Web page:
The first-line treatment of choice in patients with reflux laryngitis is the use of a PPI in moderate doses (e.g. omeprazole at 40 mg/day) for a minimum of three months. In case of recurrence of symptoms after this period, the reflux should be confirmed through complementary exams (24-h pHmetry) and the feasibility of performing laparoscopic fundoplication should be evaluated.
OTHER DISEASES AND GERD
In GERD-related otorhinolaryngologic diseases, laryngeal lesions (such as inflammation, edema, contact ulcer and granuloma formation) and laryngeal symptoms (such as hoarseness and globus) are the most widely studied processes.(45,56) However, there is a long and growing list of allegedly GERD-related otorhinolaryngologic diseases (Table 1), and there has been interest in the investigation of its association with various diseases, such as larynx cancer, sleep apnea, subglottic stenosis, vasomotor rhinitis, and laryngospasm.
For many years, some clinicians have suspected that GERD is a risk factor for laryngeal and pharyngeal cancer. However, the association has not been convincingly demonstrated. An evidence-based review(57) demonstrated that the causal association between GERD and laryngeal cancer is weak. This result can be explained by the difficulty in determining whether the association between neoplasia (laryngeal and pharyngeal) and GERD is simply related to shared risk factors such as smoking. However, in another study (a case-control study employing the Veterans Affairs Medical Center database),(58) an association was demonstrated between GERD and neoplasia (laryngeal and pharyngeal). The association was apparently independent of age, gender, smoking and alcohol use. Recent studies demonstrate a delay in the progression of Barrett esophagus toward more advanced stages with surgical treatment of GERD.(59) Since the carcinogenic effect of chronic exposure of the larynx to pathological gastroesophageal reflux can be compared to Barrett's esophagus, it is natural to infer that the surgical treatment of reflux will bring the same benefits for the prevention of pharyngeal and laryngeal neoplasia. However, further studies will have to be carried out in order to validate this type of benefit.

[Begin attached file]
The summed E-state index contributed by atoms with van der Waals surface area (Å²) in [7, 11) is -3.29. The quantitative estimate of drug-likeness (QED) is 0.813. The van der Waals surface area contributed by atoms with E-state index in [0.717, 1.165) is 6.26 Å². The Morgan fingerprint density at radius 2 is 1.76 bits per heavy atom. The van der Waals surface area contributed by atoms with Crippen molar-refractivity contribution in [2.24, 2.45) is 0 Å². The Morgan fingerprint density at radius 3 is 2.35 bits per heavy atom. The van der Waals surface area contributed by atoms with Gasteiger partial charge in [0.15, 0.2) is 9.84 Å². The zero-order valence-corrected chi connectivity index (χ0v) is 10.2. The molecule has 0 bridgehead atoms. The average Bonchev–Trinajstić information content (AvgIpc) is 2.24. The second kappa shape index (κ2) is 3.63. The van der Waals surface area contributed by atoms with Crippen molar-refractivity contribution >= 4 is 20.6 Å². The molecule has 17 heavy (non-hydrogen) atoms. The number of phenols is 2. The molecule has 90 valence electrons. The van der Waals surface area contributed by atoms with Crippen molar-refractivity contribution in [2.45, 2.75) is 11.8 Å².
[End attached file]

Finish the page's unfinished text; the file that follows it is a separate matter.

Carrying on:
Although the extra-esophageal manifestations of GERD constitute heterogeneous disease groups, some general characterizations can be made.